The Gaddi Pastoraliast Community
For centuries, Gaddi pastoralists have been herding goats and sheep in the Himalayas. Listed as a scheduled tribe by government of India, Gaddis trace their ancestry to Bharmour in Chamba district of Himachal Pradesh. They use forests, high altitude commons, village commons and privately-owned land for grazing their livestock.They are settled in villages close to Kareri Lake like the Reoti and the Kareri Khas and use the land near Kareri Lake as pastures.
The tribe has been known to practice long distance herding of sheep and goats. Gaddis are considered as semi-nomadic or transhumant, as most of them have obtained permanent dwellings in Kangra valley and indulge seasonal movement of livestock. Their repeated movement from one ecological niche to another to viably encounter seasonal extreme conditions of nature in the Himalayas (from Shivaliks to Lahaul) pushes this tribe under the category of transhumance.According to many historical sources, Gaddis’claim to these high-altitude resources was based on customary usage. These customs were enforced and policed by robust institutions of transhumance over long distances from the Punjab Shivaliks through the Dhauladhars of Kangra and to the alpine meadows of Bara Banghal and Inner Himalayas.Lack of contemporary observations have led to a creation of uncertainty around the precise nature of pastoral activity in Himalayan region and its environmental impact.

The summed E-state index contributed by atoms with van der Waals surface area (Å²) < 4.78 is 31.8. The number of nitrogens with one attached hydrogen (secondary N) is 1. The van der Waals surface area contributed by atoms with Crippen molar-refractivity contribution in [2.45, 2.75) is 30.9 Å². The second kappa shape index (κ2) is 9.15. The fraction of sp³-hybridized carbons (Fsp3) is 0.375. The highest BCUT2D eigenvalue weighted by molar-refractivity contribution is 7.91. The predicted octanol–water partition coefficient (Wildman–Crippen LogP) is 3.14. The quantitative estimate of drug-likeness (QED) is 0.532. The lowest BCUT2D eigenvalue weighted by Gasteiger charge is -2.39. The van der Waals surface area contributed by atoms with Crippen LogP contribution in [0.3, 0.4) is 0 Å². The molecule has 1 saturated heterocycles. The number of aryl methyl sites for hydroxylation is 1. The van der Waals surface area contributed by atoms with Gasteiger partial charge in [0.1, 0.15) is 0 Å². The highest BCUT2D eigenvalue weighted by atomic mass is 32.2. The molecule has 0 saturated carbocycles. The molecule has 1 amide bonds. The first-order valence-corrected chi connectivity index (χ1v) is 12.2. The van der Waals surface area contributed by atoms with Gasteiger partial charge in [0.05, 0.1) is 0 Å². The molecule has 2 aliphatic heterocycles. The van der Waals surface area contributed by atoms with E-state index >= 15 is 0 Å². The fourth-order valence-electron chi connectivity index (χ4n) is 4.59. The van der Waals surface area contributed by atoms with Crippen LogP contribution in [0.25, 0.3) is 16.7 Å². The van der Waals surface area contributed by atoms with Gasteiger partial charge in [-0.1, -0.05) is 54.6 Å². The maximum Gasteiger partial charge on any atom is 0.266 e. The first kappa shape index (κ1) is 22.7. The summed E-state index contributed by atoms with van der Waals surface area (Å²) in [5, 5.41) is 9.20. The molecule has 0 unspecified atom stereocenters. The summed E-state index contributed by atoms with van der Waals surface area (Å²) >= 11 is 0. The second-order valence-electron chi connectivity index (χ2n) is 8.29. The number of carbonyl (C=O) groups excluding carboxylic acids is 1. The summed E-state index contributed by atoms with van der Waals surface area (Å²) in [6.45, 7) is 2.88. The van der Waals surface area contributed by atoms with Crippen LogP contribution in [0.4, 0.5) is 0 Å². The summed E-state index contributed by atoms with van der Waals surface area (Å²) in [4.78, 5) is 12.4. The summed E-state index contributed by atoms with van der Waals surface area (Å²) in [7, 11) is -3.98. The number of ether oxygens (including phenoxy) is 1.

Most of the Gaddi shepherds’ customary alpine tracts are in the eye of a storm brewing in the foothills of the Himalayas. Dams, National Parks and expanding infrastructure interfere with their nomadic trails. The shepherds are not compensated in cases of acquisition of customary grazing lands into national parks, dams or other projects unlike the farmers.
The Gaddis move from high pastures to low pastures during the year, leaving for low hills and plains in October and returning to their fields in April. After spending the late winter grazing in Shivaliks scrub forests, in early April, the herders begin their ascent northwards, moving along the low mountain ranges that separate Shivaliks from the Dhauladhar. By early May, the Kangra Gaddis arrive in their villages, mostly located on the lower southern slopes of Dhauladhar Range. The spend the next two months grazing village forests and higher elevation forests of the Dhauladhar (including Kareri Lake).The months of May and June are used to harvest the winter crops and to prepare the fields for monsoon. They spend their summer in Lahaul and Spit, and the Trans-Himalayan Region north of the Pir Pangal.
 Vijay Paul Sharma, Ilse Kohler-Rollefson, John Morton, Pastoralism in India: A Scoping Study 10 (Department for International Development, 2003).
 Ajay Kumar from RTDC (Phone no: 9816776027); Manish Sharma, Forest Guard Kareri (Phone No:9816460074)
Id at no. 18.
Id at 18
 V. Ramprasad et. al. (2020). Plantations and pastoralists: afforestation activities make pastoralists in the Indian Himalaya vulnerable, 25(4) Ecology and Society.
Minoti Chakravarty-Kaul, Transhumance and Customary Pastoral Rights in Himachal Pradesh: Claiming the High Pastures for Gaddis, 18(1) Mountain Research and Development 5, 7 (1998) [hereinafter, ‘Claiming High Pastures for Gaddis’].
Bibhash Dhar, Anthropology and Transhumance, inHuman Ecology in the New Millennium 151, 152 (Veena Bhasin, Vinay K Srivastava & M.K. Bhasin eds., Kamla Raj Enterprise, 2001).
j.b. Lyall, Final Report of the Regular Settlement of Kangra 1868-72, xviii (Government of the Punjab, 1872).
Claiming High Pastures for Gaddis, 9.